An annual breeding success as low as 27% is unprecedented among Diomedea
albatrosses (typically 60–75%; e.g. Croxall et al. 1990
; Weimerskirch 1992
; Elliott & Walker 2005
). Cuthbert et al. (2004)
reported a 28% decrease in the Tristan albatross population over 46 years and their population model identified low chick survival as a significant driver. Similarly, a population model for the Atlantic petrel predicts a decrease, given the observed low chick production (Cuthbert 2004
). Mice appear to be largely responsible for high rates of chick mortality in both the species on Gough, and negative population trends are probable unless predation is reduced.
This is the first unequivocal proof that house mice are significant predators of healthy seabird chicks. Three published records of possible house mouse predation (Fugler et al. 1987
; Ainley et al. 1990
; Campos & Granadeiro 1999
) were all on small chicks (less than 50
g) and could have been the result of mice scavenging/killing moribund chicks or taking abandoned eggs. Gough mice are relatively large compared with natural populations elsewhere (Berry et al. 1979
). Nevertheless, they are much smaller than rats and it is astonishing that they can successfully attack Tristan albatross chicks that are more than 300 times heavier. Tristan albatross chicks thwart avian predators such as sub-Antarctic skuas, Catharacta antarctica
, and southern giant petrels Macronectes giganteus
. Why then are healthy, well-developed albatross chicks, weighing more than 8
kg, incapable of defending themselves against such diminutive predators? Island birds are particularly vulnerable to attacks from novel predators because they lack appropriate behavioural responses (Kepler 1967
; Atkinson 1985
). Also, not all attacks were fatal. Albatross chicks typically took several days to die, during which time the mice fed repeatedly on them, often opening multiple wounds. In some ways, this is closer to parasitism than to predation, analogous to finches in Galapagos pecking at tail feathers of seabird chicks and drinking their blood (Grant 1986
), although, in that case, the chick seldom dies.
This is the first record of widespread and devastating predation by house mice on seabird chicks, despite mice having been introduced to many seabird islands. Has it been overlooked? Or is there something peculiar about Gough Island? The climate and native biota are not unusual, and it seems unlikely that some other condition, as yet undefined, could have given rise to predatory behaviour. Perhaps of more importance is that among 385 islands with bird species known to be sensitive to invasive species, only six, including Gough, have house mice as the only invasive mammal (Brooke & Hilton 2002
). We suspect that where house mice are part of a complex of invasive mammals, the effects of dominance, competition and predation by larger species render mice less of a threat to native vertebrates (Courchamp et al. 1999
). Recent events on Marion Island (46°
E) support this hypothesis. House mice became the sole introduced mammal following the eradication of cats, Felis catus
, in the 1990s (Bester et al. 2000
). Since 2004, several wandering albatross Diomedea exulans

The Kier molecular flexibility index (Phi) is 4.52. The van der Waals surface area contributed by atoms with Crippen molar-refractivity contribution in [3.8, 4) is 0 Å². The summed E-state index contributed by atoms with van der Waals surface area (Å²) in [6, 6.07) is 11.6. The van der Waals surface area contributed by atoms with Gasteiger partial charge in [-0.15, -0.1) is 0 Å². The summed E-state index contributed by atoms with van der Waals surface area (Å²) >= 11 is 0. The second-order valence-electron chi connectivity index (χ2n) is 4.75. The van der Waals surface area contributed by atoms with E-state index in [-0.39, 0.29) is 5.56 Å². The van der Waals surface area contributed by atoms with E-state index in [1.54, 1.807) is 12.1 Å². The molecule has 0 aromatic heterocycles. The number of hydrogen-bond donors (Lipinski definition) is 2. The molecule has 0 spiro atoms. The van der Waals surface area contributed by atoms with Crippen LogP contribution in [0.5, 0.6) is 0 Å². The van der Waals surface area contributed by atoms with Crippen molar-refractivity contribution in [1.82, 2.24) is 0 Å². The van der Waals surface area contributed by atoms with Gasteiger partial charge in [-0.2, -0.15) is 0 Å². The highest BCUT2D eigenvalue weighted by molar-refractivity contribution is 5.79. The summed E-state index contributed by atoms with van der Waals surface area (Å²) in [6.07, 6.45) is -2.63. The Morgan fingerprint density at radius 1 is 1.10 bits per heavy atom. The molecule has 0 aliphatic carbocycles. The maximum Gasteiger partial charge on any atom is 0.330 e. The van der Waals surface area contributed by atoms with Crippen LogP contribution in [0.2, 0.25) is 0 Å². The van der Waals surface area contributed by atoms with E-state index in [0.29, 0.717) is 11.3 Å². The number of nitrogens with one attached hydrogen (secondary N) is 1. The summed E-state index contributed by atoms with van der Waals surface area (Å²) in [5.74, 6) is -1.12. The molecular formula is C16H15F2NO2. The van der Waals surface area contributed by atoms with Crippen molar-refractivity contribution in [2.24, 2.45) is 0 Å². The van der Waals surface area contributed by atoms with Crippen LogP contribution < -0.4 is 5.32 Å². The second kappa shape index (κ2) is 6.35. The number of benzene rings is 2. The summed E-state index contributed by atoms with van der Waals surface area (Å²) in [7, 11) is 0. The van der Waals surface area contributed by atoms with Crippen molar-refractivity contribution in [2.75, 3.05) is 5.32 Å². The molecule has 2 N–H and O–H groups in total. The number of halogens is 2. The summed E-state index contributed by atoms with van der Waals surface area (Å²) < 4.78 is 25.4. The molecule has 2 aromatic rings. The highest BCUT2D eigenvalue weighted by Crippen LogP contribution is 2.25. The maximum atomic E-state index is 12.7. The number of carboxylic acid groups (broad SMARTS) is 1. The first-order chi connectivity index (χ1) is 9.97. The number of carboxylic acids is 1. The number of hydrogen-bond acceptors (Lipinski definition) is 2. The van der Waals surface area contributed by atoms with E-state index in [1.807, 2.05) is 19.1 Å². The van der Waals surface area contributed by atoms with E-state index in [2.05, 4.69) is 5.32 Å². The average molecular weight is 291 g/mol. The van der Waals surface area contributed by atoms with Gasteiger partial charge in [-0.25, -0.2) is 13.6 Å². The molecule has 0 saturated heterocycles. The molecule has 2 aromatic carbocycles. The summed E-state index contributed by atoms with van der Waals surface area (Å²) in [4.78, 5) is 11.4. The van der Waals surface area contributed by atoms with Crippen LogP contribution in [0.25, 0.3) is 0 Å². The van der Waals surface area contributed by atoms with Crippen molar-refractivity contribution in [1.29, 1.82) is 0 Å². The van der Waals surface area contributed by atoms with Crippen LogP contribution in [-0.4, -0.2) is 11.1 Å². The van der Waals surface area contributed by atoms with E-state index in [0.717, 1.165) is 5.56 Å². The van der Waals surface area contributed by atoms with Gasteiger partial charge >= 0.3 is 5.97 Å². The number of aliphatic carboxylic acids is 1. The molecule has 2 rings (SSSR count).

chicks have succumbed to wounds consistent with mouse attacks. This is the first time in over 20 years of intensive study that wounds of this nature have been recorded (Peter G. Ryan, unpublished data).
These findings are significant for both Gough and Marion islands and, more generally, for island conservation and the emerging discipline of invasion biology. On Gough, unmitigated predation by mice could contribute to the local extinction of Tristan albatrosses and Atlantic petrels. The winter timing of attacks makes grey petrels, Procellaria cinerea
, and great-winged petrels, Pterodroma macroptera
, both winter-breeding, burrowing species, likely to experience mouse predation. The Gough bunting population is likely to have decreased as a result of nest predation by mice (Cuthbert & Hilton 2004
). If attacks on albatrosses are confirmed on Marion Island, several other species (e.g. winter-breeding, burrowing petrels) are likely to be subject to mouse predation there.
In a broader context, the conservation status of seabirds breeding on islands where mice are the sole introduced mammals needs to be studied. We predict that this phenomenon is more widespread than has been documented. In addition, costly mammal eradications are premised on projected conservation benefits (Krajick 2005
). Our findings support the mesopredator release and competitor release hypotheses (Courchamp et al. 1999
; Caut et al. in press
) that the value of eradicating competitors and predators of mice (e.g. rats and cats) would be greatly enhanced also by eradicating mice. Conversely, some long-term benefits could be compromised if they are not. In light of these results, the prioritization given to mouse eradications in island restoration projects should be reviewed.
Invasion biologists seek to predict the risks and consequences of alien species introductions. Islands are often studied to understand the general principles of invasive patterns and processes. It is surprising that major discoveries can still be made about the behaviour of a well-studied species with a history of invasion stretching back several centuries. Our findings reveal how the characteristics of invasive species can be context specific and thus difficult to predict. In a more positive vein, they also generate testable predictions and suggest avenues for research into ecological interactions, which will benefit invasion biology theory and conservation practice.